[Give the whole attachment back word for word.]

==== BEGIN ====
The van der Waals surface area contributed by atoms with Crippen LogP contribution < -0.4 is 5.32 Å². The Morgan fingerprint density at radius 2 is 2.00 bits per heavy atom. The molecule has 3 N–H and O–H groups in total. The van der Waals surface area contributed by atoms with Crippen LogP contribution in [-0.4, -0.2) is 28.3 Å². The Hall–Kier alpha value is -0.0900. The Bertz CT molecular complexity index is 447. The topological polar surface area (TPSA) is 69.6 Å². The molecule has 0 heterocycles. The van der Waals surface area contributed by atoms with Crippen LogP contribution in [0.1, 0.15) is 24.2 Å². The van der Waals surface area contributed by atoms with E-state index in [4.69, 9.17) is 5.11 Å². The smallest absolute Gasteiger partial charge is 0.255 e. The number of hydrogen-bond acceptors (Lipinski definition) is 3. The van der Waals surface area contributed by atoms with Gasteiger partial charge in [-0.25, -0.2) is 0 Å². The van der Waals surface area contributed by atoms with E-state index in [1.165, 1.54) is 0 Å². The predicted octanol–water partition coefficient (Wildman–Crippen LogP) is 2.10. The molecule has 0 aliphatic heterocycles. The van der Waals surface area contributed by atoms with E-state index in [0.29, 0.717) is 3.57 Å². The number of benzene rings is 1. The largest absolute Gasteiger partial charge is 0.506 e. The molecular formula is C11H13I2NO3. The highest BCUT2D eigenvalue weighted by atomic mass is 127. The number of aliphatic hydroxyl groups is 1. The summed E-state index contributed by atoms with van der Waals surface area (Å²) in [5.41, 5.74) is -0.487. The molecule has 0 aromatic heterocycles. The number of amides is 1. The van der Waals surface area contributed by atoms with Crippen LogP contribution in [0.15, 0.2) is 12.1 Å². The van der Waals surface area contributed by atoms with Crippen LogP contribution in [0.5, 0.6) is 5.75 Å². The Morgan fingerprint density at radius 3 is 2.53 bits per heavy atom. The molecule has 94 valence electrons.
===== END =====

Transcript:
The van der Waals surface area contributed by atoms with Crippen LogP contribution < -0.4 is 5.32 Å². The Morgan fingerprint density at radius 2 is 2.00 bits per heavy atom. The molecule has 3 N–H and O–H groups in total. The van der Waals surface area contributed by atoms with Crippen LogP contribution in [-0.4, -0.2) is 28.3 Å². The Hall–Kier alpha value is -0.0900. The Bertz CT molecular complexity index is 447. The topological polar surface area (TPSA) is 69.6 Å². The molecule has 0 heterocycles. The van der Waals surface area contributed by atoms with Crippen LogP contribution in [0.1, 0.15) is 24.2 Å². The van der Waals surface area contributed by atoms with E-state index in [4.69, 9.17) is 5.11 Å². The smallest absolute Gasteiger partial charge is 0.255 e. The number of hydrogen-bond acceptors (Lipinski definition) is 3. The van der Waals surface area contributed by atoms with Gasteiger partial charge in [-0.25, -0.2) is 0 Å². The van der Waals surface area contributed by atoms with E-state index in [1.165, 1.54) is 0 Å². The predicted octanol–water partition coefficient (Wildman–Crippen LogP) is 2.10. The molecule has 0 aliphatic heterocycles. The van der Waals surface area contributed by atoms with E-state index in [0.29, 0.717) is 3.57 Å². The number of benzene rings is 1. The largest absolute Gasteiger partial charge is 0.506 e. The molecular formula is C11H13I2NO3. The highest BCUT2D eigenvalue weighted by atomic mass is 127. The number of aliphatic hydroxyl groups is 1. The summed E-state index contributed by atoms with van der Waals surface area (Å²) in [5.41, 5.74) is -0.487. The molecule has 0 aromatic heterocycles. The number of amides is 1. The van der Waals surface area contributed by atoms with Crippen LogP contribution in [0.15, 0.2) is 12.1 Å². The van der Waals surface area contributed by atoms with Crippen LogP contribution in [0.5, 0.6) is 5.75 Å². The Morgan fingerprint density at radius 3 is 2.53 bits per heavy atom. The molecule has 94 valence electrons.